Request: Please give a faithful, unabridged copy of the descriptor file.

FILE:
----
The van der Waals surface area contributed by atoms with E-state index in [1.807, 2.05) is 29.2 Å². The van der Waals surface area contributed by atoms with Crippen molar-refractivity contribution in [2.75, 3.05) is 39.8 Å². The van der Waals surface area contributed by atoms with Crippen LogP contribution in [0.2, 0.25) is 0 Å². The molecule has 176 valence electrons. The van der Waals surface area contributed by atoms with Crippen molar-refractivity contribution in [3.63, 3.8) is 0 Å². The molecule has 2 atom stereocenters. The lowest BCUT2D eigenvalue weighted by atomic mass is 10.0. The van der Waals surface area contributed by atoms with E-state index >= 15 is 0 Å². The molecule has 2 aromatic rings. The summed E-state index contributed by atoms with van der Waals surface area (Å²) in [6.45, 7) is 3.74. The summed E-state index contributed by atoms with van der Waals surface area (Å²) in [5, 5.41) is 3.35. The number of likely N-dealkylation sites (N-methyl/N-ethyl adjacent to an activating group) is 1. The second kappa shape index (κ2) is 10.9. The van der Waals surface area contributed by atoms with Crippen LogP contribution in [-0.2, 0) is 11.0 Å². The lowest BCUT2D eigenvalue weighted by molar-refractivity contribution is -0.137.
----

The van der Waals surface area contributed by atoms with E-state index in [1.807, 2.05) is 29.2 Å². The van der Waals surface area contributed by atoms with Crippen molar-refractivity contribution in [2.75, 3.05) is 39.8 Å². The van der Waals surface area contributed by atoms with Crippen LogP contribution in [0.2, 0.25) is 0 Å². The molecule has 176 valence electrons. The van der Waals surface area contributed by atoms with Crippen molar-refractivity contribution in [3.63, 3.8) is 0 Å². The molecule has 2 atom stereocenters. The lowest BCUT2D eigenvalue weighted by atomic mass is 10.0. The van der Waals surface area contributed by atoms with E-state index >= 15 is 0 Å². The molecule has 2 aromatic rings. The summed E-state index contributed by atoms with van der Waals surface area (Å²) in [6.45, 7) is 3.74. The summed E-state index contributed by atoms with van der Waals surface area (Å²) in [5, 5.41) is 3.35. The number of likely N-dealkylation sites (N-methyl/N-ethyl adjacent to an activating group) is 1. The second kappa shape index (κ2) is 10.9. The van der Waals surface area contributed by atoms with Crippen LogP contribution in [-0.2, 0) is 11.0 Å². The lowest BCUT2D eigenvalue weighted by molar-refractivity contribution is -0.137.